It all starts with life experience. Everything I write comes from a personal perspective. I’m a deeply sensitive and emotional person and to have that musical outlet is like a form of therapy for me. So, when I am processing feelings of anxiety and depression music is a really important tool for me to move forward, that’s where a lot of the inspiration comes from. But I always want to incorporate this sense of hope in my music, and I hope it resonates with people and helps them.

Tell us about your collaboration with Birdy on the song Let It All Go from your first album Wishes.

It was really cool. At the time I was really new to working with a label, working with a publisher and collaborating. That whole record was written in my bedroom and was all deeply personal, and then my label wanted me to get out and start collaborating. This was one of the sessions we did and initially it was meant to be a writing session for Birdy and the record she was working on. We were introduced and got on really well, and the song came together really quickly. Originally, she sung the whole thing. I remember her just singing it in one take and it was like, wow!

After we presented the song to our people there was this idea of both of us singing on it as we’d written it together, but until it was suggested by someone on her team I hadn’t thought of singing on it. So, it all happened really beautifully. And the song still seems popular as ever and I still get messages from people every day about that song. I’m super proud of it.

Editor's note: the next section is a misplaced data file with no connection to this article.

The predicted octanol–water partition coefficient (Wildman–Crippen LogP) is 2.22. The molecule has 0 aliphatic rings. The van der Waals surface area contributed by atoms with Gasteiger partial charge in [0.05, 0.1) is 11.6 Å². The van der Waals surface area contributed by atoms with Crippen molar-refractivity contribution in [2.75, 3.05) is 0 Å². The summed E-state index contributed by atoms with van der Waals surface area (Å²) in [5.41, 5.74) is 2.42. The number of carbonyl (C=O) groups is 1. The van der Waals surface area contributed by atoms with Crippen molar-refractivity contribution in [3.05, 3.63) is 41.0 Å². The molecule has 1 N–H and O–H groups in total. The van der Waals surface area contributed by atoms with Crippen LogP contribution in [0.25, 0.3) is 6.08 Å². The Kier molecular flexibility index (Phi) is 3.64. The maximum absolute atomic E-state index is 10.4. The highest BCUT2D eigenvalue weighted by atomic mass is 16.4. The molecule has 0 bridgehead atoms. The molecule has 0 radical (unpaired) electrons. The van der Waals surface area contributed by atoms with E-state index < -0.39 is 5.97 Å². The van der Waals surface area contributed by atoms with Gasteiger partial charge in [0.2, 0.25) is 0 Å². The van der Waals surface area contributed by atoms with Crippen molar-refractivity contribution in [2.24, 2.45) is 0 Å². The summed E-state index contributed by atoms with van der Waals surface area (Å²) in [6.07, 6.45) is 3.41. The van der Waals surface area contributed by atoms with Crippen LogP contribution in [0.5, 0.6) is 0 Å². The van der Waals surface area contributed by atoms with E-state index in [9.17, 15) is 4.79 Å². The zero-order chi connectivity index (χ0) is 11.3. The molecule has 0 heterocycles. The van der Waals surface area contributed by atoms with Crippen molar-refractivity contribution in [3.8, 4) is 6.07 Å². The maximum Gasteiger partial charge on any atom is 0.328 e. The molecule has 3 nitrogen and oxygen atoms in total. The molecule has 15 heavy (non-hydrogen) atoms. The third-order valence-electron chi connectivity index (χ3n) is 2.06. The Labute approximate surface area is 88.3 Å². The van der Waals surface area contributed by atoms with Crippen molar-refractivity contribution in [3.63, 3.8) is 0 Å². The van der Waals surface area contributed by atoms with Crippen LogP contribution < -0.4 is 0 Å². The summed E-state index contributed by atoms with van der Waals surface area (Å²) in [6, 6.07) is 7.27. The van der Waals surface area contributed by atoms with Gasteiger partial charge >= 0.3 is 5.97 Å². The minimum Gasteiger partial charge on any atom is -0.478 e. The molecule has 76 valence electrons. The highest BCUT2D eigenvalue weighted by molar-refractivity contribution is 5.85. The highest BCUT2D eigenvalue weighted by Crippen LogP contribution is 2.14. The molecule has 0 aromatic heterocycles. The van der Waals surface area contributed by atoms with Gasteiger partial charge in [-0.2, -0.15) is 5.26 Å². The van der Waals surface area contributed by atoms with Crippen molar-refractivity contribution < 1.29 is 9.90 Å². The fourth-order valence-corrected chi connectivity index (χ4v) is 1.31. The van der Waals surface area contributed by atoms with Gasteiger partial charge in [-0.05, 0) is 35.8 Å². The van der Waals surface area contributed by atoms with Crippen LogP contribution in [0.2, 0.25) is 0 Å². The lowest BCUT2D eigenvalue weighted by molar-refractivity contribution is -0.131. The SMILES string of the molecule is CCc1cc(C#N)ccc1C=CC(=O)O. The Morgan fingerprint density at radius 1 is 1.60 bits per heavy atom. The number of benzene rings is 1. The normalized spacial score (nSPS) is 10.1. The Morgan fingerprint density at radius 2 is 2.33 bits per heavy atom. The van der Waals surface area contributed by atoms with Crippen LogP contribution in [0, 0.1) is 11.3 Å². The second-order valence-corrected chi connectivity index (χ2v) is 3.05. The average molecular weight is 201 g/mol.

What has been your most memorable performance to date?

There are many that have stuck with me. On the tour I’ve just done there were a few shows where it really reminded me what I have. Having not toured for a while I was nervous about it and anxious about how the shows would be, and then you do the gig and people are singing along, so the tour was a moment of realisation. I did a gig in Amsterdam in this old theatre, and it was just a beautiful experience and was the first time I felt completely back in it. It was a wonderful show.

What’s been your proudest moment to date as a musician?

The proudest moment is always when the music comes out. As a musician it’s obviously a huge sense of achievement when you finish a project and when it comes out I always feel super proud.

What has been the most challenging aspect of your career?